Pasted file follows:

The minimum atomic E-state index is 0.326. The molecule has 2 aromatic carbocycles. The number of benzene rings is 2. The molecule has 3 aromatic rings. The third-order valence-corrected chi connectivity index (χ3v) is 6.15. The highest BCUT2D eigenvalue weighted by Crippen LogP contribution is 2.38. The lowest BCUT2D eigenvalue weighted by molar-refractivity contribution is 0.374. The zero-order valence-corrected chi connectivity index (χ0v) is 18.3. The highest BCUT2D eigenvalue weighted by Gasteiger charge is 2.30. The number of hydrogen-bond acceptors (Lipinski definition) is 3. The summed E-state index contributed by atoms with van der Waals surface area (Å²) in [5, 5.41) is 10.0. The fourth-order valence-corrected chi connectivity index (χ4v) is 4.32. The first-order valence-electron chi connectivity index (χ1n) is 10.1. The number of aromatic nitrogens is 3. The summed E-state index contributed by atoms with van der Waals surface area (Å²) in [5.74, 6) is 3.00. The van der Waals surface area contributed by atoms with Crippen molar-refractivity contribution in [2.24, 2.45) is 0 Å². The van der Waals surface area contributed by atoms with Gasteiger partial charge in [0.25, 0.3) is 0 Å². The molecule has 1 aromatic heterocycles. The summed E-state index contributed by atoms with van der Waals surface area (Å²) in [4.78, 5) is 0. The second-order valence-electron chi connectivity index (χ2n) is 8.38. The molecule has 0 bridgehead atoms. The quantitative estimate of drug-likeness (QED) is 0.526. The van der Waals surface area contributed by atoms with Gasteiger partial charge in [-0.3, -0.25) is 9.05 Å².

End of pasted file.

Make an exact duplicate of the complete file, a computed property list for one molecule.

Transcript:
The minimum atomic E-state index is 0.326. The molecule has 2 aromatic carbocycles. The number of benzene rings is 2. The molecule has 3 aromatic rings. The third-order valence-corrected chi connectivity index (χ3v) is 6.15. The highest BCUT2D eigenvalue weighted by Crippen LogP contribution is 2.38. The lowest BCUT2D eigenvalue weighted by molar-refractivity contribution is 0.374. The zero-order valence-corrected chi connectivity index (χ0v) is 18.3. The highest BCUT2D eigenvalue weighted by Gasteiger charge is 2.30. The number of hydrogen-bond acceptors (Lipinski definition) is 3. The summed E-state index contributed by atoms with van der Waals surface area (Å²) in [5, 5.41) is 10.0. The fourth-order valence-corrected chi connectivity index (χ4v) is 4.32. The first-order valence-electron chi connectivity index (χ1n) is 10.1. The number of aromatic nitrogens is 3. The summed E-state index contributed by atoms with van der Waals surface area (Å²) in [5.74, 6) is 3.00. The van der Waals surface area contributed by atoms with Crippen molar-refractivity contribution in [2.24, 2.45) is 0 Å². The van der Waals surface area contributed by atoms with Gasteiger partial charge in [0.25, 0.3) is 0 Å². The molecule has 1 aromatic heterocycles. The summed E-state index contributed by atoms with van der Waals surface area (Å²) in [4.78, 5) is 0. The second-order valence-electron chi connectivity index (χ2n) is 8.38. The molecule has 0 bridgehead atoms. The quantitative estimate of drug-likeness (QED) is 0.526. The van der Waals surface area contributed by atoms with Gasteiger partial charge in [-0.3, -0.25) is 9.05 Å².